“I miss Vrabes,’’ Mayo said. “One of the smartest football players ever. You have no idea what he did. Sometimes when I screwed up, he’d take the fall for me. When the coaches were getting on me, he always had my back.’’

Who has Mayo’s back now? As the Patriots open the 2009 season, Vrabel, Bruschi, Harrison, Richard Seymour, special-teams guru Larry Izzo, and their 61 cumulative years of experience are gone.

The second-year kid with the green dot on his helmet had better be ready.

Rookie passes muster
Every veteran establishes his own set of criteria when deciding whether a newcomer passes inspection. Talent is only one part of that equation.

After all, everyone could see Jerod Mayo had the ability.

“He was just so fast,’’ Harrison said. “I hadn’t seen anyone play linebacker like that since Ray Lewis.’’

After watching Mayo leap over a guard to tackle a running back a yard from scrimmage, Vrabel drew his own conclusions.

“It’s almost not normal to move like he does,’’ Vrabel said. “Nobody runs like that. He looks like a free safety out there.’’

The advance billing on the kid was all positive, but Harrison reserved judgment until he saw Mayo interact with teammates. Countless rookies with excellent pedigrees had strutted into town with inflated egos and even more inflated expectations.

“But Jerod just wasn’t your typical high first-round draft pick,’’ Harrison said. “He’s no Michael Crabtree [the 49ers holdout receiver], put it that way.’’

Mayo was respectful, asked questions. When Bruschi told him something, Mayo looked into his eyes and held his gaze.

“So many of the other rookies were saying, ‘Yeah, sure,’ as they were looking away,’’ Bruschi said. “Those were the guys who didn’t stick.’’

In the first Jets game of the year, Mayo blew a zone coverage that resulted in a first down. For the rest of the season, every time Harrison called for that coverage, he made a point of adding, “So Mayo, do you know what to do on this play?’’

The first three or four times, the kid merely nodded. Finally, Mayo flashed a half-smile and asked, “Why are you still busting me? Haven’t you ever made a mistake?’’

Harrison smiled in return; it was the response he’d been waiting for. Mayo’s unflappable nature, he knew, would be a major asset for a complicated defense that required level-headed players who could handle pressure.

“Whether he had two tackles and five blown coverages, or 11 tackles and zero blown coverages, Jerod’s demeanor was the same,’’ Harrison said. “You root for a guy like that.’’

Early life lessons
In his junior season at Kecoughtan (Va.) High School, Mayo’s team was clinging to a 3-0 lead against rival Hampton when he intercepted a pass and returned it to Hampton’s 30-yard line. It was late in the fourth quarter and it appeared as though his pick might seal the game. But Mayo was called for holding the receiver at the line of scrimmage - even though he wasn’t within 20 yards of a Hampton player.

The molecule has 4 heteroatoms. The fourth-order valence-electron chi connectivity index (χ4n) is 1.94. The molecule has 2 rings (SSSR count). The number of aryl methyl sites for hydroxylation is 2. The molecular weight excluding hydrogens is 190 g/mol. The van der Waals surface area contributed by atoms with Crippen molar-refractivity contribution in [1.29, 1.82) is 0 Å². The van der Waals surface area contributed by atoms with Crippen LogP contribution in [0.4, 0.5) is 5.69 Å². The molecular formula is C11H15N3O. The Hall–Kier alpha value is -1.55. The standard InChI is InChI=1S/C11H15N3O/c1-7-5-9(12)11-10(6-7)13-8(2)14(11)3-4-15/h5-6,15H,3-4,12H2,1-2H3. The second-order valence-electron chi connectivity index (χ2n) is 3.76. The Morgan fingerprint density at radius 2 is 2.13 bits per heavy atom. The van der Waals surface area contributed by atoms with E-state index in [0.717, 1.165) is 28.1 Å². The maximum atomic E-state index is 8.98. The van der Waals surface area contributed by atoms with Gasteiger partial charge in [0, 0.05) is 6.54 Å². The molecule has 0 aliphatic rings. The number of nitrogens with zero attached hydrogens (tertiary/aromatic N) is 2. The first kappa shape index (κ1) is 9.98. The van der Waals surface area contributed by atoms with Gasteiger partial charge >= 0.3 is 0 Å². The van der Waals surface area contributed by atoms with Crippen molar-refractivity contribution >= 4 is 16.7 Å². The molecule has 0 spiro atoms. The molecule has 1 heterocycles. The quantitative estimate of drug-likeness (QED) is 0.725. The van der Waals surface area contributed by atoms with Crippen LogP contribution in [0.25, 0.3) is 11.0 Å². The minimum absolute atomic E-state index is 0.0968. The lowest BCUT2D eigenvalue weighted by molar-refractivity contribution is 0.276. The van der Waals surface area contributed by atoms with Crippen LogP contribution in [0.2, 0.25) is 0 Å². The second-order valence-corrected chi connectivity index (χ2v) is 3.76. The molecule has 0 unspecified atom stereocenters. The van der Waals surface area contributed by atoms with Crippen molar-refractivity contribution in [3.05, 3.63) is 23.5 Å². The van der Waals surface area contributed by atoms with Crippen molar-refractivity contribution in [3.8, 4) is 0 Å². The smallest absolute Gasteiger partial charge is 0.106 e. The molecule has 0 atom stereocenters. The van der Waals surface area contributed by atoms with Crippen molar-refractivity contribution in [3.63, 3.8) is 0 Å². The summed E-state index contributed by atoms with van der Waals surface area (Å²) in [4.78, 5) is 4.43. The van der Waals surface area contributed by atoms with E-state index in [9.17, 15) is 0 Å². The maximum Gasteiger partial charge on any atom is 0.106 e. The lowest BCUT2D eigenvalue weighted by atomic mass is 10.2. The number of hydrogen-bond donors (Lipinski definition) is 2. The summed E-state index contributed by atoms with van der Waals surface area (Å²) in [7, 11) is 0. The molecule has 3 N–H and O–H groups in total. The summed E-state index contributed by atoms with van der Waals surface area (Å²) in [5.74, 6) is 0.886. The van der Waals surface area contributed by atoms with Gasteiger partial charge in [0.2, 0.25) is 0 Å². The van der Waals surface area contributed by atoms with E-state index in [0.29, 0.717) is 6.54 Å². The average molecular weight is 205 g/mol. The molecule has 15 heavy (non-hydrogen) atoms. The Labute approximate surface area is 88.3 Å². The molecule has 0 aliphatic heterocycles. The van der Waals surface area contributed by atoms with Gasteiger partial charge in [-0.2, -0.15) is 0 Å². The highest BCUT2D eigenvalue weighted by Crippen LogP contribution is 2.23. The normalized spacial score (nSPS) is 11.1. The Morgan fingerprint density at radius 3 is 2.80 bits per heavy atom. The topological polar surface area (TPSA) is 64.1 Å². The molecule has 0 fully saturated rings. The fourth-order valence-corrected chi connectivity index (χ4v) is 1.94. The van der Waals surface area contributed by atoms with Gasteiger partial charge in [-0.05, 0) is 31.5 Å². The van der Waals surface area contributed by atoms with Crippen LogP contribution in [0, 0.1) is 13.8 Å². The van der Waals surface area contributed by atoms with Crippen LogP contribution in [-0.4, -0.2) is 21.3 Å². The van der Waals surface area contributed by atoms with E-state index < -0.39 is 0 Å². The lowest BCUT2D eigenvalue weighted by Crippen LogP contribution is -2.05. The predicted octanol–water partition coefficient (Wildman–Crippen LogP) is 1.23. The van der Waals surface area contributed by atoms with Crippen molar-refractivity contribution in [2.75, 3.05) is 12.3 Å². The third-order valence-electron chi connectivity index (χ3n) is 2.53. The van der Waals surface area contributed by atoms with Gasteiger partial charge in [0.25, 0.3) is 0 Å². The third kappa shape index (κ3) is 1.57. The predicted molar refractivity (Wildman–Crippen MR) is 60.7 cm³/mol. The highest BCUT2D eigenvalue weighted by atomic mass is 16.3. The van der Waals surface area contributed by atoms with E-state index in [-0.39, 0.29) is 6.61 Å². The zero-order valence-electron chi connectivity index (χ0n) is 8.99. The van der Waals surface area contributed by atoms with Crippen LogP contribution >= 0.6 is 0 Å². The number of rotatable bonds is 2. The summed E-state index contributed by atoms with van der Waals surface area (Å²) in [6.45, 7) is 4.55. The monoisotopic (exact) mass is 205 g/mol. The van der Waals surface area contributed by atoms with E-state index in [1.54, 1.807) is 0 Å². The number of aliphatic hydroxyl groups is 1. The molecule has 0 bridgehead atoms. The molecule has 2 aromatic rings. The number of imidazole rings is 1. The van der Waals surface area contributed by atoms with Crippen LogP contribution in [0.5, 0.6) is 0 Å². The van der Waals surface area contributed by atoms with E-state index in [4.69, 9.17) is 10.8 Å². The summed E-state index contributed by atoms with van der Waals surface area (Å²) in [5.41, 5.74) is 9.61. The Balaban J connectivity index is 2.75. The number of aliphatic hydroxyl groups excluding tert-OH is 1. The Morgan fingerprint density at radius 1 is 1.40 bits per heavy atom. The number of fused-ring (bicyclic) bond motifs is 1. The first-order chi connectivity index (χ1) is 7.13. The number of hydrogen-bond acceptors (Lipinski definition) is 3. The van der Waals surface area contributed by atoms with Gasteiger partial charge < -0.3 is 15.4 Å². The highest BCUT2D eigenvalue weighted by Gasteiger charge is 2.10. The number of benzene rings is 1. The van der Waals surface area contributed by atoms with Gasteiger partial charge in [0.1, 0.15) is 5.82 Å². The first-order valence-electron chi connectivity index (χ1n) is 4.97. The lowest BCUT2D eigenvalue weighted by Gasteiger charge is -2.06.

“We were in zone!’’ screamed Kecoughtan coach Tommy Austin. “You blew the call!’’

While Austin and his staff beseeched the officials to pick up the flag, Mayo calmly turned to the referee and said, “Sir, I was never near a receiver. I was covering grass.’’

The official was unmoved. The penalty stood, and possession was awarded to Hampton at midfield.

“I was just so irate at that point,’’ Austin said. “I was jumping up and down and using every swear I could think of. Most kids would have made a face, flipped the ball, something. But there was Jerod in the huddle telling everyone, ‘Come on, we gotta get ready for the next play.’ ’’

Mayo’s composure is an acquired trait, honed through his years growing up in a single-parent home in Virginia with three brothers who lived to beat him in wrestling, footraces, boxing matches. Mayo’s mother was constantly replacing windows broken by wayward baseballs, footballs, and basketballs. As he ferociously competed with his brothers, it took a while for Jerod to learn how to win - and how to lose.

Walter Johnson took each of his grandsons to a BMX bike racing track and ushered them to the peak of a very steep hill. He put young Jerod on the bike and told him, “Go on down, now.’’

“But I’m afraid,’’ Mayo responded.

“Of course you are,’’ his grandfather answered. “That’s why it’s going to be so wonderful when you do it. You have to be ready for anything.’’

Student of the game
Mayo’s game preparation was another component closely monitored by the veteran New England defensive corps. Harrison and Bruschi, self-professed “film rats,’’ were surprised and pleased to see Mayo keep pace with them.